Tuesday, June 24, 2014

"Am I A Mountain Runner Now?" - Mount Washington Race Report


In CrossFit, there's a term they have for a weakness (or, as I like to put it, an 'area for improvement'), which is a 'goat'.  Some of my most dreaded CrossFit workouts were the 'love your goat' days, because it would force me to work on my weakest disciplines.  In every aspect of my life, I have strengths and weaknesses - but I do enjoy challenging my weaknesses, hoping to turn them into strengths (it's why I took up rock climbing, even though I have a severe fear of heights).  When it comes to running, I have felt that uphill running was one of my goats.  (My stomach/nutritional issues in long races is another goat, for another day.)  Signing up for the Mount Washington Road Race was a 'love your goat' day for me - it would test my weakness and hopefully help me overcome it.

Now, I should probably preface this by noting that I do happen to train with some of the best mountain runners in the country, so my standard is pretty high.  In 2013, the ladies of the Western Mass Distance Project had two ladies in the top 10 female at Mt. Washington which helped them finish 2nd open team, and they also won the National Mountain Running team title at the US Championships.  They are amazing - consistently running under 1:30 up Mt. Washington!  I run hill repeats with them, and am constantly humbled as they float up the climbs while I shuffle up the hill feeling ever foot of elevation gain.
 
(WMDP photo with the mountain in the background)
 
At the 2013 Mt. Washington race, I made a host of rookie mistakes.  The initial part of the climb felt so good that I was running with or ahead of our top ladies (who would finish 5th, 8th, and 11th).  It was basically the equivalent of the folks who sprint out ahead of the elites in a road marathon.  By mile 3, I was walking sections and folks streamed past me.  It was a long and humbling climb from there to the top, as my walking stretches got longer and the running stretches got shorter.  I had naively thought I could finish between 1:30 and 1:32 (just behind the 'true mountain runners'), and was embarrassed to finish just under 1:38.  At the finish, my suspicions were confirmed - I am not a mountain runner, and I was kidding myself to think I could ever be strong at uphill running.
 
So, flash forward to 2014 - and I was determined to learn from last year's mistakes.  I was going to start out easy, being sure to stay behind the WMDP mountain runners.  I would try to make it as long as possible before I had to walk.  I would try to improve upon my time, and try to not compare myself with those mountain goats I train with.  I even had a friend, Eric, who is an experienced mountain runner that had volunteered to pace me up the mountain - he was going for a 1:30 finish also, and had written out our splits to achieve that.  I planned to hold on to his pace for as long as I could, hoping that if I could stick with him long enough, I could likely break 1:32.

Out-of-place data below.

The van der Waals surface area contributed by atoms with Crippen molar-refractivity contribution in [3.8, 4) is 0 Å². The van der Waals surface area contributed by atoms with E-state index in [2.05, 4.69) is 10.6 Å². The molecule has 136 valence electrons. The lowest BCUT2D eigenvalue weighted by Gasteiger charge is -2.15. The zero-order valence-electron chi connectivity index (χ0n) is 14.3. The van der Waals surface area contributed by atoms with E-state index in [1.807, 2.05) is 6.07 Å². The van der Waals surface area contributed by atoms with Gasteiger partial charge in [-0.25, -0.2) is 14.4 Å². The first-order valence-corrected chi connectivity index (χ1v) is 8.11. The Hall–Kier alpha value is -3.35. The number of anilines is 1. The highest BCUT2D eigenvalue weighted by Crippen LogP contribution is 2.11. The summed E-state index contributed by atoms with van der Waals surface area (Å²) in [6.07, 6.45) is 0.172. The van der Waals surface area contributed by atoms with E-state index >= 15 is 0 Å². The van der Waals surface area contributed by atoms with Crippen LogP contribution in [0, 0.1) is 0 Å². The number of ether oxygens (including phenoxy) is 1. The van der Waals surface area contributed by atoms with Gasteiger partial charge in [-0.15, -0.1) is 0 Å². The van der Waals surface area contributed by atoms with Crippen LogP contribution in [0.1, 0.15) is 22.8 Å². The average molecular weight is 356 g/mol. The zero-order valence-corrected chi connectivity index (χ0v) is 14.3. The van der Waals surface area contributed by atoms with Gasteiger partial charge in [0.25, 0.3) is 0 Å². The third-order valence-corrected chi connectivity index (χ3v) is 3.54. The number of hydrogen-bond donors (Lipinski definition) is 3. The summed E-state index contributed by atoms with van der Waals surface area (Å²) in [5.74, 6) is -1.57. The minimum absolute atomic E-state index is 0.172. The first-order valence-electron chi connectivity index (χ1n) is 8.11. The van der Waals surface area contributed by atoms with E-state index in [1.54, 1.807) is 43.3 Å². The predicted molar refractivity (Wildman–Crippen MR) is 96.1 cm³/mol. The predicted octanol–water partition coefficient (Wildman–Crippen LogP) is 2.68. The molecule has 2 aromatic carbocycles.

(WMDP team photo, these ladies constantly inspire me)
 
The race went off fast, as always, and I scrambled to keep up with Eric.  The first mile felt as hard as last year, but I was at least sticking to my plan - I was a stride behind Eric and behind (but within sight) of the top WMDP girls.  By mile 2, the WMDP mountain goats were mostly out of sight, and I had pulled up next to Eric as we matched his predicted mile 2 split.  Just past mile 2, Eric told me 'I don't have it today', and encouraged me to go ahead.
 
I kept my head down, determined to run until the mile 3 marker - which would be farther than I ran last year.  I started to catch up to Dawn, one of my teammates who consistently runs around 1:27 or 1:28.  I told her that I was nervous to be running next to her - she reassured me that I was strong and could do well here.  As I pulled slightly ahead, I regretted it...I figured I'd see her again, and soon.
 
Sure enough another half mile up the mountain, and Dawn was by my side.  I started to worry - was this where my wheels would fall off, only a mile past where things fell apart last year?  I wondered if I could try to hang on to Dawn and match her stride, but that seemed impossible. 
 
(Focusing as I climbed - photo by Acidotic Racing)
 
But, just as the negative thoughts started creeping in, I looked up and saw my mom standing on the side of the road, proudly wearing her 'Respect the Process' shirt.  I surged ahead to give her a high five, and in the process, got ahead of Dawn.  As I looked up, I saw that three of my teammates were coming back to me, and I worked to slowly reel them in - using them to motivate me to keep running. 
 
First, I passed my teammate Apryl, who was running her first ever mountain race, and while she was still doing incredibly well, I feared she made some of those rookie mistakes I had made the previous year.  Next, just past mile 4, as the winds started to hit us, I passed my teammate Kelsey.  She was running strong, as she always does, and we shared encouragement.  I think she was just suffering from the cold winds a bit.  Before mile 5, I passed my teammate Carolyn who was having a rough day but still had a smile on her face and cheered me on as I went by.  I remember glancing at my watch at the 5 Mile marker and it read 55 minutes, and I thought 'wow, if I can run 2.6 miles in 35 minutes, I can break 1:30'.